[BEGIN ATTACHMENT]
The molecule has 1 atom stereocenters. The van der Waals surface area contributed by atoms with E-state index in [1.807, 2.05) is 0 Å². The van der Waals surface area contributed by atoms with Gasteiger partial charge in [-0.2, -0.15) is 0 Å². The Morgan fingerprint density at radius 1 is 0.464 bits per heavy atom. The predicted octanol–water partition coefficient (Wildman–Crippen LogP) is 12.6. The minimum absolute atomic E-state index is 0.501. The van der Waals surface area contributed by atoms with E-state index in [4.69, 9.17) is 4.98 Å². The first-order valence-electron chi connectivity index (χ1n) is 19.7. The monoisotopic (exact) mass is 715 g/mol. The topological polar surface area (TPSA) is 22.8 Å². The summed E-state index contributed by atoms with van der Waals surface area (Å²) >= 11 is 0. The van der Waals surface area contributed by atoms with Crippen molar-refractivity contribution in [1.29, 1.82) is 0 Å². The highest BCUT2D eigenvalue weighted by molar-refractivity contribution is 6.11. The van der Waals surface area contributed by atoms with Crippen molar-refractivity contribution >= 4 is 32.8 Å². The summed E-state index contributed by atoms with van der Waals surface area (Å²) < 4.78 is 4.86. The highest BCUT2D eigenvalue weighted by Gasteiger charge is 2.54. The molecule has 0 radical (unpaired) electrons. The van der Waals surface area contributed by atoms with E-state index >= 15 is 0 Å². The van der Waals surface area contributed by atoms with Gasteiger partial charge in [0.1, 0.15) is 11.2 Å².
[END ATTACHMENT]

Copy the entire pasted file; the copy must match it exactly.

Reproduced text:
The molecule has 1 atom stereocenters. The van der Waals surface area contributed by atoms with E-state index in [1.807, 2.05) is 0 Å². The van der Waals surface area contributed by atoms with Gasteiger partial charge in [-0.2, -0.15) is 0 Å². The Morgan fingerprint density at radius 1 is 0.464 bits per heavy atom. The predicted octanol–water partition coefficient (Wildman–Crippen LogP) is 12.6. The minimum absolute atomic E-state index is 0.501. The van der Waals surface area contributed by atoms with E-state index in [4.69, 9.17) is 4.98 Å². The first-order valence-electron chi connectivity index (χ1n) is 19.7. The monoisotopic (exact) mass is 715 g/mol. The topological polar surface area (TPSA) is 22.8 Å². The summed E-state index contributed by atoms with van der Waals surface area (Å²) >= 11 is 0. The van der Waals surface area contributed by atoms with Crippen molar-refractivity contribution in [1.29, 1.82) is 0 Å². The highest BCUT2D eigenvalue weighted by molar-refractivity contribution is 6.11. The van der Waals surface area contributed by atoms with Crippen molar-refractivity contribution >= 4 is 32.8 Å². The summed E-state index contributed by atoms with van der Waals surface area (Å²) < 4.78 is 4.86. The highest BCUT2D eigenvalue weighted by Gasteiger charge is 2.54. The molecule has 0 radical (unpaired) electrons. The van der Waals surface area contributed by atoms with E-state index >= 15 is 0 Å². The van der Waals surface area contributed by atoms with Gasteiger partial charge in [0.1, 0.15) is 11.2 Å².